"When babies are born with aortic stenosis, they are deathly ill," Zahn said. "Unlike in adults, there is no good medical therapy for them, so we took Lara right to the [cardiac catheterization lab] for surgery."
In healthy hearts, the aortic valve is composed of three flexible leaflets that control blood flow between the left ventricle of the heart and the aorta, Zahn said. In Lara's case, two of those leaflets had fused together, which blocked blood flow into the aorta and caused leakage of blood back into the left ventricle.
The long-term fix for Lara's aortic stenosis would be a Ross procedure, an open-heart surgery in which her malformed valve would be replaced. However, because her infant heart would quickly outgrow an implanted valve, the approach was to manage her condition until she was large enough for the surgery.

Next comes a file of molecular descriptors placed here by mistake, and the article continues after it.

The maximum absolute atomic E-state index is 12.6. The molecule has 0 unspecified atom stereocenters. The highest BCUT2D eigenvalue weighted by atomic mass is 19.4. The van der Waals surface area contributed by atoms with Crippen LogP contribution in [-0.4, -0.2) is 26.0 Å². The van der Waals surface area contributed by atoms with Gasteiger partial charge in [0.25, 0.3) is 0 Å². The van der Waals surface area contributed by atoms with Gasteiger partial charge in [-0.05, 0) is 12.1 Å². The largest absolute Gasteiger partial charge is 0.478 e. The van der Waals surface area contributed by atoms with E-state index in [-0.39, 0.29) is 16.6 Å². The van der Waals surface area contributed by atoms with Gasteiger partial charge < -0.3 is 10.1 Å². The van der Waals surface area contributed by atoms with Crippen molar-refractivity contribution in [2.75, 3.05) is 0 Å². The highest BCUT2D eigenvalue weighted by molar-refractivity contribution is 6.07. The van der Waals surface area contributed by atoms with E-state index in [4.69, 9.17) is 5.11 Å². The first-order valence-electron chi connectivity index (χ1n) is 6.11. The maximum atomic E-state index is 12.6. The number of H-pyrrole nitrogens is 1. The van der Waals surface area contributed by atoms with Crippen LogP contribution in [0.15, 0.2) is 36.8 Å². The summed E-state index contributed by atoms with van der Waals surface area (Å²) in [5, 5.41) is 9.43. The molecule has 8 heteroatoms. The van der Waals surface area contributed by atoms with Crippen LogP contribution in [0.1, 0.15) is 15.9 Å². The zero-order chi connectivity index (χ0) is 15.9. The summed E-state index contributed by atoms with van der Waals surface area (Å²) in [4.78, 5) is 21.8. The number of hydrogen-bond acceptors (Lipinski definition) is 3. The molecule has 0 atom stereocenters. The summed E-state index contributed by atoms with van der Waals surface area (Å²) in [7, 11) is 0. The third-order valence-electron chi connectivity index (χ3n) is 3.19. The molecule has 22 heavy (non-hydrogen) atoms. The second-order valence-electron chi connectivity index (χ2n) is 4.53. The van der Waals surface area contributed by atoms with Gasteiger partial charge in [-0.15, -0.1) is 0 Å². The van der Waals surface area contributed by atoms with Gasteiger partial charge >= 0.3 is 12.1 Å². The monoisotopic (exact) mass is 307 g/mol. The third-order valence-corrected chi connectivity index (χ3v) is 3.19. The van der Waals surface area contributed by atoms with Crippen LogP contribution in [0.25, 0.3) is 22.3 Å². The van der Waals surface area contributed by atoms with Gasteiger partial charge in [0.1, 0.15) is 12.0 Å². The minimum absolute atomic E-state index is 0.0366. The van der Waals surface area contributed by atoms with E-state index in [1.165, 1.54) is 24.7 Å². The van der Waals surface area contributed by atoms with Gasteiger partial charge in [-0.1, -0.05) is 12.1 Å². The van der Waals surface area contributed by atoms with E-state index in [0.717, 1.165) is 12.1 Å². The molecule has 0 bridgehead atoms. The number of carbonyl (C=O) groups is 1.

Seven days after Lara was born, Zahn performed a balloon valvuloplasty on the infant, a procedure in which a catheter is threaded into the heart and a small balloon is then inflated to enlarge the valve opening. Though not a permanent repair, the procedure restores a reasonable amount of normal function and gives infants time to grow.
"We opened the aortic valve as a life-saving procedure," Zahn said. "We knew it would not be her last procedure, but it would give her the time she needed to grow for the next surgery."
That next surgery came seven years later, a span of time during which the Borda family moved from Miami to Germany, and then, in 2010, to Southern California.
When Lara was 6, the family met with a cardiologist who wanted to perform surgery immediately. Instead, the family reached out to a family friend at Cedars-Sinai for a referral.
"He called and told us about this new cardiologist at Cedars-Sinai who came from Miami — and it was Dr. Zahn," Regina Borda said. "We were so happy. There was never any question that this was where we were going to take Lara."